Landing on Hard Surfaces - When a jump from a height is combined with a hard surface, such as concrete or wood flooring, the impact can be much greater. Carpet or a rug can sometimes prevent a fracture, while wood or tile can cause one.

Getting Hit By a Car - Neo, the rescue dog who inspired Boneo Canine, suffered from a compound fracture after getting hit by a car. Dogs that get out of the yard or are somehow unsupervised on the street can break their legs by the impact of a car, and in many cases, even get killed.

Retractable Leashes - Retractable leashes may seem like a convenient way to give your dog freedom while maintaining control but they can be extremely dangerous for your dog, you, and anyone around you, especially if you have a rowdy or uncontrollable dog. Retractable leashes have the potential of wrapping around limbs and causing very serious leg injuries, from breaks to even amputations.

Rough-housing - If you have multiple dogs or take your dog to the dog park, they often can get outsized by other dogs. For example, if you have dogs that just go crazy to greet you at the door they can often jump over or on each other to be first in line. This can result in injury and even fracture.

Surgery– Certain orthopedic surgeries, such as a TPLO surgery, require the bone to be cut in order for the orthopedic issue to be addressed. A bone leveling or cutting procedure is supervised by a veterinarian, but is still considered a broken bone for healing purposes.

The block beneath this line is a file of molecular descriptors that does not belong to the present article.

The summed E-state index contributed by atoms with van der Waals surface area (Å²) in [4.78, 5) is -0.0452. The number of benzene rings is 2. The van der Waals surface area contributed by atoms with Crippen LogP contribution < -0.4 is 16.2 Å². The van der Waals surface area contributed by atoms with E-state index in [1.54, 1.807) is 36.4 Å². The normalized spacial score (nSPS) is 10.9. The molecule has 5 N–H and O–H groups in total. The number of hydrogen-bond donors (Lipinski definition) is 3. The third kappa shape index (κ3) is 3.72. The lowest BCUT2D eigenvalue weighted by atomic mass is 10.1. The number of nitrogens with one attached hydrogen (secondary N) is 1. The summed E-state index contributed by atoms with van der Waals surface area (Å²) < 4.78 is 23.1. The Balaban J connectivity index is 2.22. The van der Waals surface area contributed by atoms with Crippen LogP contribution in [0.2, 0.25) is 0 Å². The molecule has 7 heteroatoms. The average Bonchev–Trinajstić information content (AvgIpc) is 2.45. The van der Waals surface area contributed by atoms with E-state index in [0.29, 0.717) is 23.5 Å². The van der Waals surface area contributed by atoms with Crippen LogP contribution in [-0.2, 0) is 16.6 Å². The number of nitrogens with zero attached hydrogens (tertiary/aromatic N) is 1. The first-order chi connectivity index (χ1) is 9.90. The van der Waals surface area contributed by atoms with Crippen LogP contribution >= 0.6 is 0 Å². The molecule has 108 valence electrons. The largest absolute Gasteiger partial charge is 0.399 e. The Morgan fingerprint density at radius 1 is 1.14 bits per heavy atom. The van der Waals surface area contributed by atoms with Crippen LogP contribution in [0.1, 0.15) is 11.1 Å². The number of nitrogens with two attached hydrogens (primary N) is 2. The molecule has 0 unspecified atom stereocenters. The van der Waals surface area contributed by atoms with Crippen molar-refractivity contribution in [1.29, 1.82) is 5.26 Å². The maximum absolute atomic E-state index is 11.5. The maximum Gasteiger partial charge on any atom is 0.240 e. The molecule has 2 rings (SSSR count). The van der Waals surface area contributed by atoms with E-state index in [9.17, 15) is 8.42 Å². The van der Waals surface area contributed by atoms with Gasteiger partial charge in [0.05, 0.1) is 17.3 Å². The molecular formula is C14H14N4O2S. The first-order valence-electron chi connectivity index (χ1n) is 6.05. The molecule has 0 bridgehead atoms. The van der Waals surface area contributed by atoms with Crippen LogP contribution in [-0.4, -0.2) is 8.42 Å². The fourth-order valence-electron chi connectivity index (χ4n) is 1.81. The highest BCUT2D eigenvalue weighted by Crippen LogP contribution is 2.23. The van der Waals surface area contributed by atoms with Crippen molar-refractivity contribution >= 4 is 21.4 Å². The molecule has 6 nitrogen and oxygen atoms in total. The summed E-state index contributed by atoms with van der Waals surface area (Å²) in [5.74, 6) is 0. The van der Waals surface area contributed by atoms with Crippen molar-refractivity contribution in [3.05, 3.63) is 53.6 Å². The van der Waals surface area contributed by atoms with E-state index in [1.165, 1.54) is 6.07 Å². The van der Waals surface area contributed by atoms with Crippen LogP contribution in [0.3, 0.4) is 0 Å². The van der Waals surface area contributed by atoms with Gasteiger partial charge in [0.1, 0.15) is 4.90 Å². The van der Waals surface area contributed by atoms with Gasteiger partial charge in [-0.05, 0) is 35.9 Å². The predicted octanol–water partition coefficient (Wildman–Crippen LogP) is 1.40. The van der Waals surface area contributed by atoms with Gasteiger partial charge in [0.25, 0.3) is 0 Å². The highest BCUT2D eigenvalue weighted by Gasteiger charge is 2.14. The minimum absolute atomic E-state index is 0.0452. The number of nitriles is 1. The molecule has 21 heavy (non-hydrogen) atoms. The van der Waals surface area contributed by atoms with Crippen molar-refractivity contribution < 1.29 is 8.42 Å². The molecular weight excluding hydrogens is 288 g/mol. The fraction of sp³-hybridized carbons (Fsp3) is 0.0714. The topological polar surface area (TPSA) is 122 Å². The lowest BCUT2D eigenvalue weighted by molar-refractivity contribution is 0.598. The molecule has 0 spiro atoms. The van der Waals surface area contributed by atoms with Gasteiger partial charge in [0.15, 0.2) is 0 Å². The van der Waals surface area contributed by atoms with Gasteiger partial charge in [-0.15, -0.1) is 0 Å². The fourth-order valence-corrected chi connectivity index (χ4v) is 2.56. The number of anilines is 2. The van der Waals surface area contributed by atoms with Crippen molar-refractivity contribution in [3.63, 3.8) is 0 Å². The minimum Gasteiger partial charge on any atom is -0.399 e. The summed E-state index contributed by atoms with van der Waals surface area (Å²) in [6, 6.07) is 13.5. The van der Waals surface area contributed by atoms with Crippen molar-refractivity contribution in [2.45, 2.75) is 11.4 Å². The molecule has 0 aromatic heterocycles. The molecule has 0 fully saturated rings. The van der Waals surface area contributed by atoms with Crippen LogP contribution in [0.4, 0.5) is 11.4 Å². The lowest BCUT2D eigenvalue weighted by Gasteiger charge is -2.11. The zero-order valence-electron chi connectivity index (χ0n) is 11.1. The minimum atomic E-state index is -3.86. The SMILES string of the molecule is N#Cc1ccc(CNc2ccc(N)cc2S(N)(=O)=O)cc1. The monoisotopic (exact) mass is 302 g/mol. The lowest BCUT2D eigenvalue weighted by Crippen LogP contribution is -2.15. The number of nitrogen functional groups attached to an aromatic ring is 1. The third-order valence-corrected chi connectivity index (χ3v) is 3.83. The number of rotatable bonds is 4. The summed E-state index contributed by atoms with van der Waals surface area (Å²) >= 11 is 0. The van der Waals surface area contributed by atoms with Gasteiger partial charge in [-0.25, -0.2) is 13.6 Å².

Is My Dog’s Leg Broken or Sprained?:

Sometimes, what may meet the signs of a broken leg (especially when there is no visible trauma) could actually be a sprain. If your dog is still willing to put a little bit of weight on the leg, or is limping after a particularly active day but otherwise no injurious activities, you may want to keep an eye and see if the situation improves over a day or so. It may be that your dog had a sprain/strain instead of a fracture. If you have noticed that your dog is suddenly limping, but can't tell whether it is serious, check out the following blogs: 15 Causes of Dog Limping and What to Do if Your Dog is Limping.

There are some key differences between a sprain and a broken leg but unfortunately, many of the signs look the same. Furthermore, sprains can also be serious, as sometimes they require surgery when there is a tear that cannot be treated with rest and a brace. Instead of attempting to self-diagnose, the only way to tell whether a dog has a sprain or a broken leg is to take the dog for a complete visual exam and x-rays at the veterinarian.

What to Do if You Think Your Dog has a Broken Leg:

If you think your dog may have a broken leg, read our post on How to Help a Dog with Broken Leg for specific instructions on how you should react. The key to a healthy recovery later on often lies in early detection and prompt treatment by a veterinarian.

Bone is a constantly remodeling and dynamic organ (yes, it's an organ!) and dogs have instincts that will allow them to adapt even when the bone is set improperly. But when a fracture is not addressed properly, the malformed bone can eventually result in infection, require surgery, and sometimes even amputation.